Hartmann is a former reporter for Le Monde, France's newspaper of record, and the author of a noted biography of Milosevic. She worked from 2000 to 2006 as a spokesperson for Carla Del Ponte, the chief prosecutor of the ICTY. Paix et châtiment provides a vivid insider's account of realpolitik at the ICTY based on notes and documents Hartmann accumulated during her stint in Del Ponte's office, where she also served as her adviser on the Balkans. The book has received broad and positive coverage in France, and it kicked off a storm in the Balkans even before translations appeared in bookstores there in early November, with local politicians using it to attack the ICTY's legitimacy. When Hartmann and I talked in Paris in October, she told me she had not consulted with her former boss about her book. (For her part, Del Ponte said through her spokesperson Olga Kavran that she found the book "interesting.") Hartmann's salvo is certainly a preview of the memoir Del Ponte has already announced she will write after her eight-year tenure ends on December 31. To write her book, Hartmann flouted the tribunal's confidentiality rules, which forbid current and former employees from disclosing information ruled confidential by the court or its chief prosecutor. She risks being cited for contempt of court and, if found guilty, imprisoned for up to seven years for breaching those rules.

Hartmann decided to take such a daring step because she fervently believes that the newest incarnation of the principle of international justice, the International Criminal Court, needs to draw lessons from the ICTY and other UN international courts to fulfill its promise. "The will to reaffirm the rule of law and to castigate criminals that has expressed itself for the last decade through the multiplication of judicial organs has not managed to chase away old habits" whereby governments privilege their national interests over international justice, she writes.

The war that broke out in Yugoslavia in 1991 pitted the Federal Republic of Yugoslavia, dominated by the former Communist turned Serbian nationalist leader Slobodan Milosevic, against independence movements in several of the federation's regions--Bosnia, Slovenia and Croatia. Milosevic sought to assert Serbian control over those territories by offering political and military support to their Serb minorities. In 1992, after a brief conflict with Slovenia in July of the previous year, and as fighting in Croatia was raging, multiethnic Bosnia became the main theater of Milosevic's pan-Serbian ambitions, and its Muslim population became the main target of Serbian firepower. After three years of ineffectual UN and NATO intervention to stop the bloodshed orchestrated by Milosevic and his henchmen Karadzic and Mladic, and following the fall of Srebrenica, the international community mustered a more robust military response. It also launched a US-led diplomatic effort that culminated in the negotiation of a peace deal in November 1995 in Dayton, Ohio. The Dayton Accords created two similarly sized autonomous entities in Bosnia--a Muslim-Croat federation and a Bosnian Serb republic--under close international supervision. A shaky peace has held for the past decade (events in Kosovo notwithstanding), but it has come at the expense of the new justice standards that the international community had championed in the face of the atrocities committed in the region.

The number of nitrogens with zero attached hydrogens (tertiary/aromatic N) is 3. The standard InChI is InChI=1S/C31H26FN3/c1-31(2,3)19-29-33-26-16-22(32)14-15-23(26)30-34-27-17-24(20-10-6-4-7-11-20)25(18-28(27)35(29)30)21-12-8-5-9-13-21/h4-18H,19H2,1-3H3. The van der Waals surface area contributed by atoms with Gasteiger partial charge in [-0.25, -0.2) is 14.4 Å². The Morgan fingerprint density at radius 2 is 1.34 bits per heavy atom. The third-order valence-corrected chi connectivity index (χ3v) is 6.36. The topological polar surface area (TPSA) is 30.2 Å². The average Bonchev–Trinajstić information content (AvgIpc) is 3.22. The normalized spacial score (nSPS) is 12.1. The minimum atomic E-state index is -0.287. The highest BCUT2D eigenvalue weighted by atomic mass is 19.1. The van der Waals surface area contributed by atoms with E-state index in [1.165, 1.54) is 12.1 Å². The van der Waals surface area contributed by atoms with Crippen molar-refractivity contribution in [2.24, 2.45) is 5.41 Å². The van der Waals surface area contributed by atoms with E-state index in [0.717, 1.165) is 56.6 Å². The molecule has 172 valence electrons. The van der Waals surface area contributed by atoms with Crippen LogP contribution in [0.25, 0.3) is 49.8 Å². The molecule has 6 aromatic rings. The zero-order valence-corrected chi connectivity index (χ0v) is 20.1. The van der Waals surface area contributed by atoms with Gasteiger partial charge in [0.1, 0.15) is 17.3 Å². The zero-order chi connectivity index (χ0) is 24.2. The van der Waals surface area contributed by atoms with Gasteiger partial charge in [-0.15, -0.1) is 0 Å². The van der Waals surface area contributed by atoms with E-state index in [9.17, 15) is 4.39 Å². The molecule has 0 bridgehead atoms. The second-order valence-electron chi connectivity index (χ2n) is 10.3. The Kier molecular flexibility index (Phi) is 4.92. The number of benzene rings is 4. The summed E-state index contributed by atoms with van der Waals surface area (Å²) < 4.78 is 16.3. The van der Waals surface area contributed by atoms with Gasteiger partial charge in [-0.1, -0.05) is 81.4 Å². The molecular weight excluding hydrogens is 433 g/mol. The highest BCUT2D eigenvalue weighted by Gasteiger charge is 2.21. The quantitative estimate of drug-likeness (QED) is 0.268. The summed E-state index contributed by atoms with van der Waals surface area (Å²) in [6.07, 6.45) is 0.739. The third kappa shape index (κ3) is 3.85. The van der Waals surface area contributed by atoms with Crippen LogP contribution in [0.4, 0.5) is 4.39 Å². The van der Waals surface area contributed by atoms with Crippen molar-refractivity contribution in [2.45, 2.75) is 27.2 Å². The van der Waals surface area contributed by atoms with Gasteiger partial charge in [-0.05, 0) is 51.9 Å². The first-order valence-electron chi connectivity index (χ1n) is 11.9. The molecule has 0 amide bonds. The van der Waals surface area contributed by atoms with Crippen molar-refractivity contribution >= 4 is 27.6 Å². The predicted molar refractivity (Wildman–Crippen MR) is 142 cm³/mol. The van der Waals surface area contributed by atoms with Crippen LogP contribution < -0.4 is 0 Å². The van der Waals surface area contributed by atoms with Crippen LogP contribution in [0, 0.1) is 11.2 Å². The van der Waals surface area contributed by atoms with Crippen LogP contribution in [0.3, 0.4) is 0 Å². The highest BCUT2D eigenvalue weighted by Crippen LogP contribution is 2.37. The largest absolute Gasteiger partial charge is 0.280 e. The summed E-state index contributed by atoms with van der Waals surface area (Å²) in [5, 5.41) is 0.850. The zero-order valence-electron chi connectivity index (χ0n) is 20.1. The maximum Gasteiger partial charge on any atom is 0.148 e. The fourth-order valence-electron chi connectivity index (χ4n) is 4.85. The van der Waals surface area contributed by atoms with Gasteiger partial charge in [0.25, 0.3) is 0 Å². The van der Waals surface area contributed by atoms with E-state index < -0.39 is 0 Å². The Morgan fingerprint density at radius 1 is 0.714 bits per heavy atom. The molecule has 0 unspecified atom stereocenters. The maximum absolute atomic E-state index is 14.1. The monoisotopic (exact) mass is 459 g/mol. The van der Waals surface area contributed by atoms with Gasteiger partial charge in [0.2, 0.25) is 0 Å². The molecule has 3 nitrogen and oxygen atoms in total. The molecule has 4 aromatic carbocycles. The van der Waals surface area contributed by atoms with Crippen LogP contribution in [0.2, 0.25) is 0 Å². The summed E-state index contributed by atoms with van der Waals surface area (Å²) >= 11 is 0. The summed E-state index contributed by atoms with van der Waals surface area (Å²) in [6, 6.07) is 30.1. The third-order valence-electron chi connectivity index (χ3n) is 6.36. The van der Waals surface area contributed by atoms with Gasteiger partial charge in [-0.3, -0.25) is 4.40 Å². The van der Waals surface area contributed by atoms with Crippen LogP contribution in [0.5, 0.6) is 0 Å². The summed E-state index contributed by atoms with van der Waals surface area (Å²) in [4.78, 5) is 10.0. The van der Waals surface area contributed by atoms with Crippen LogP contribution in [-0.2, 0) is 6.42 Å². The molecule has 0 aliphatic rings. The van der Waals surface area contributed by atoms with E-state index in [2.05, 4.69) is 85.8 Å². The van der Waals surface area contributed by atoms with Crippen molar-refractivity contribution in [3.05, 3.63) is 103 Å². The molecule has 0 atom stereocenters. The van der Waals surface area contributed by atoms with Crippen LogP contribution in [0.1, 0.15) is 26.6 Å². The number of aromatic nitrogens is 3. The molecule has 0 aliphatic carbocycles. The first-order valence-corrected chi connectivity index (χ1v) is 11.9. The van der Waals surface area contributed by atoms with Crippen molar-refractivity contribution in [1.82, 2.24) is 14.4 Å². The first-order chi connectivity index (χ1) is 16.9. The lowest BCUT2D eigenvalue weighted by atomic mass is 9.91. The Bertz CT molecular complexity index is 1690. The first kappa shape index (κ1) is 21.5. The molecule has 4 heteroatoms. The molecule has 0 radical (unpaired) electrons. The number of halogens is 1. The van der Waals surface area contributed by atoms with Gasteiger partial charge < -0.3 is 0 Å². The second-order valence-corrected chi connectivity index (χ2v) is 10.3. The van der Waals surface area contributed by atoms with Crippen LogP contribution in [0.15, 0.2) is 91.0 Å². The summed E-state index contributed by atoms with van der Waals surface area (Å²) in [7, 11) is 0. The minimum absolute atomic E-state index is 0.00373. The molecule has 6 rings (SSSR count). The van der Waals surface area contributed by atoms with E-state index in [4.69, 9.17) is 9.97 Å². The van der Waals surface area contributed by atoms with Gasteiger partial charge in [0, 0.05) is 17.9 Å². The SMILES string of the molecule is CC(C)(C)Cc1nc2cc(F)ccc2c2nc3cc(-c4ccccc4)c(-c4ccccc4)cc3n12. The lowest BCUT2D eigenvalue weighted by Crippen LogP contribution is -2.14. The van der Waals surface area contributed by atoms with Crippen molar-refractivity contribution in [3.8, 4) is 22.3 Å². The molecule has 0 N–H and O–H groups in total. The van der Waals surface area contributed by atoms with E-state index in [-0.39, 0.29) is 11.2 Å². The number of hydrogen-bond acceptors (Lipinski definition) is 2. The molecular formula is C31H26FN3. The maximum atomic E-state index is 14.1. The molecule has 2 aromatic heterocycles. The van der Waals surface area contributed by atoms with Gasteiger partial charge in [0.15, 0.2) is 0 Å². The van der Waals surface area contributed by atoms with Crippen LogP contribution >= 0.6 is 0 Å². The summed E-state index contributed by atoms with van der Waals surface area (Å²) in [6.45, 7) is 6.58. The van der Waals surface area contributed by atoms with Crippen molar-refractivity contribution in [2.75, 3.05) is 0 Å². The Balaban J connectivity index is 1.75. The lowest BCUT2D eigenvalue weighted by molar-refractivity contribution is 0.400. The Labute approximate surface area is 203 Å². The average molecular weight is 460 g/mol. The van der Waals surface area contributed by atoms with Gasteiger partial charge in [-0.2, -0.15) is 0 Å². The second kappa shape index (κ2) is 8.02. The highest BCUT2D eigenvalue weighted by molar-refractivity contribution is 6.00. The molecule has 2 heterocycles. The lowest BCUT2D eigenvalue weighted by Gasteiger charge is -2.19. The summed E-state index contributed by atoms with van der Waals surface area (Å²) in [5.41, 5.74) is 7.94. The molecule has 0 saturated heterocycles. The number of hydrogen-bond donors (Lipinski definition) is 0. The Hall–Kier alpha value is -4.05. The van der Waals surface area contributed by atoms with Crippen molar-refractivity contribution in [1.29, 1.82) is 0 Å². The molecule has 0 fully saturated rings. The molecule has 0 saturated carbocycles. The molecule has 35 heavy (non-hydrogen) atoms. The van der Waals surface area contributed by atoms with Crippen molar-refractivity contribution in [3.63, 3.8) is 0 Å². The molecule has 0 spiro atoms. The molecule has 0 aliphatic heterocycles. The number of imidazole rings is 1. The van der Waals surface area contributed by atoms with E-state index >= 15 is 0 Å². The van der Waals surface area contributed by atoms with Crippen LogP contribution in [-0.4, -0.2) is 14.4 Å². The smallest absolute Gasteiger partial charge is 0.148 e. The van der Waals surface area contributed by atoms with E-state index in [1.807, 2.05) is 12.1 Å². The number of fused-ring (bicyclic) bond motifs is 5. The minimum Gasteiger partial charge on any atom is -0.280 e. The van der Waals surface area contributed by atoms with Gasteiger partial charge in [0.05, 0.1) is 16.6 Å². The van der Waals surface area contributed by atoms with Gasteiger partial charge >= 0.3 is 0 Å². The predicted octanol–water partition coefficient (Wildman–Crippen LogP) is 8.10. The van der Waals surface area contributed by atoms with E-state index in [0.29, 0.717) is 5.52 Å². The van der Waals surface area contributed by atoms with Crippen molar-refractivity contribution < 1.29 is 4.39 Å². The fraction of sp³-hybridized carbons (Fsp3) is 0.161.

When the UN Security Council established the ICTY on May 25, 1993, it marked the first time an international court was granted such wide-ranging powers: concurrent jurisdiction to prosecute war crimes, crimes against humanity and genocide perpetrated in the former Yugoslavia since 1991; a powerful chief prosecutor; and the obligation of all UN member states to collaborate with the tribunal. The reason for this sweeping mandate was simple and cynical: the court was never supposed to be used. It was a prop meant to quell the public outcry prompted by reports in August 1992 by Newsday's Roy Gutman and the Guardian's Ed Vulliamy of starving Bosnian Muslim and Croat prisoners being held in the Serb-run detention camps of Omarska and Trnopolje in northern Bosnia. The ICTY was "widely viewed as little more than a public relations device," as Richard Holbrooke, who would become the chief US diplomat in the region in 1995 and lead the effort to reach the Dayton Accords, put it in his 1998 memoir To End a War. But the prop became the stage of real political drama for the ICTY's main sponsors once the court became an obstacle to the Dayton negotiations. Milosevic, one of the ICTY's prime targets, was also "the key to the peace, the one who would sign the Dayton accords in November 1995, putting an end to three and a half years of war and ethnic cleansing in Bosnia-Herzegovina," Hartmann writes. As a result, the evidence of his role in coordinating the war crimes in Bosnia, primarily the infamous massacre in Srebrenica, had to be kept from the public, Hartmann says.